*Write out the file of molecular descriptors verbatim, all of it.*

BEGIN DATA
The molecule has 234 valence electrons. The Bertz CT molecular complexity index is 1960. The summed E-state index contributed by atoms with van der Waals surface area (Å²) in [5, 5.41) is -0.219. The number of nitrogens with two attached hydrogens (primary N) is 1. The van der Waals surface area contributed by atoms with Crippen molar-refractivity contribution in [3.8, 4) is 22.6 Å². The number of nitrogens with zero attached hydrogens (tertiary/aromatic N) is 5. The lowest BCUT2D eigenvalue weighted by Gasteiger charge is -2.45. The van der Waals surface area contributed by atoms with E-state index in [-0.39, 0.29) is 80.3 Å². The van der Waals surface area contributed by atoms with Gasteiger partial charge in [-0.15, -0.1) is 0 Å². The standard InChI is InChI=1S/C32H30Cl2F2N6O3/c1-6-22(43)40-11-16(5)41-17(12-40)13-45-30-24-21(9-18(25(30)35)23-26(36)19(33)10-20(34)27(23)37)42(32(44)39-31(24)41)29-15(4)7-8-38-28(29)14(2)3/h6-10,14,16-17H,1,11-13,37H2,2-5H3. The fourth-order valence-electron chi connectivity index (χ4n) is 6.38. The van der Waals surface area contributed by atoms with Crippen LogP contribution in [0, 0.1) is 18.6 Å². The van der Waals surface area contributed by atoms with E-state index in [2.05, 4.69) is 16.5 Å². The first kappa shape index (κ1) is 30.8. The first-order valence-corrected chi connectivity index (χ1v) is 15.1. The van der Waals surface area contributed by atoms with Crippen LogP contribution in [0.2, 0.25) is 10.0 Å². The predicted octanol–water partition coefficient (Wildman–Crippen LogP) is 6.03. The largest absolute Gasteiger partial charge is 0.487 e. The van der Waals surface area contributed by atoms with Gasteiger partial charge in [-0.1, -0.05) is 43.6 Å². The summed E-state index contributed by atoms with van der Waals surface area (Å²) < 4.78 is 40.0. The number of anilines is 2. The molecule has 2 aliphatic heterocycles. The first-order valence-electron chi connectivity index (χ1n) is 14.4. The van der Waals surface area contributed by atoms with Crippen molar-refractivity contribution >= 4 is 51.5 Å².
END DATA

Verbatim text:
The molecule has 234 valence electrons. The Bertz CT molecular complexity index is 1960. The summed E-state index contributed by atoms with van der Waals surface area (Å²) in [5, 5.41) is -0.219. The number of nitrogens with two attached hydrogens (primary N) is 1. The van der Waals surface area contributed by atoms with Crippen molar-refractivity contribution in [3.8, 4) is 22.6 Å². The number of nitrogens with zero attached hydrogens (tertiary/aromatic N) is 5. The lowest BCUT2D eigenvalue weighted by Gasteiger charge is -2.45. The van der Waals surface area contributed by atoms with E-state index in [-0.39, 0.29) is 80.3 Å². The van der Waals surface area contributed by atoms with Gasteiger partial charge in [-0.15, -0.1) is 0 Å². The standard InChI is InChI=1S/C32H30Cl2F2N6O3/c1-6-22(43)40-11-16(5)41-17(12-40)13-45-30-24-21(9-18(25(30)35)23-26(36)19(33)10-20(34)27(23)37)42(32(44)39-31(24)41)29-15(4)7-8-38-28(29)14(2)3/h6-10,14,16-17H,1,11-13,37H2,2-5H3. The fourth-order valence-electron chi connectivity index (χ4n) is 6.38. The van der Waals surface area contributed by atoms with Crippen LogP contribution in [0, 0.1) is 18.6 Å². The van der Waals surface area contributed by atoms with E-state index in [2.05, 4.69) is 16.5 Å². The first kappa shape index (κ1) is 30.8. The first-order valence-corrected chi connectivity index (χ1v) is 15.1. The van der Waals surface area contributed by atoms with Crippen LogP contribution in [0.2, 0.25) is 10.0 Å². The predicted octanol–water partition coefficient (Wildman–Crippen LogP) is 6.03. The largest absolute Gasteiger partial charge is 0.487 e. The van der Waals surface area contributed by atoms with Gasteiger partial charge in [-0.1, -0.05) is 43.6 Å². The summed E-state index contributed by atoms with van der Waals surface area (Å²) < 4.78 is 40.0. The number of anilines is 2. The molecule has 2 aliphatic heterocycles. The first-order valence-electron chi connectivity index (χ1n) is 14.4. The van der Waals surface area contributed by atoms with Crippen molar-refractivity contribution >= 4 is 51.5 Å².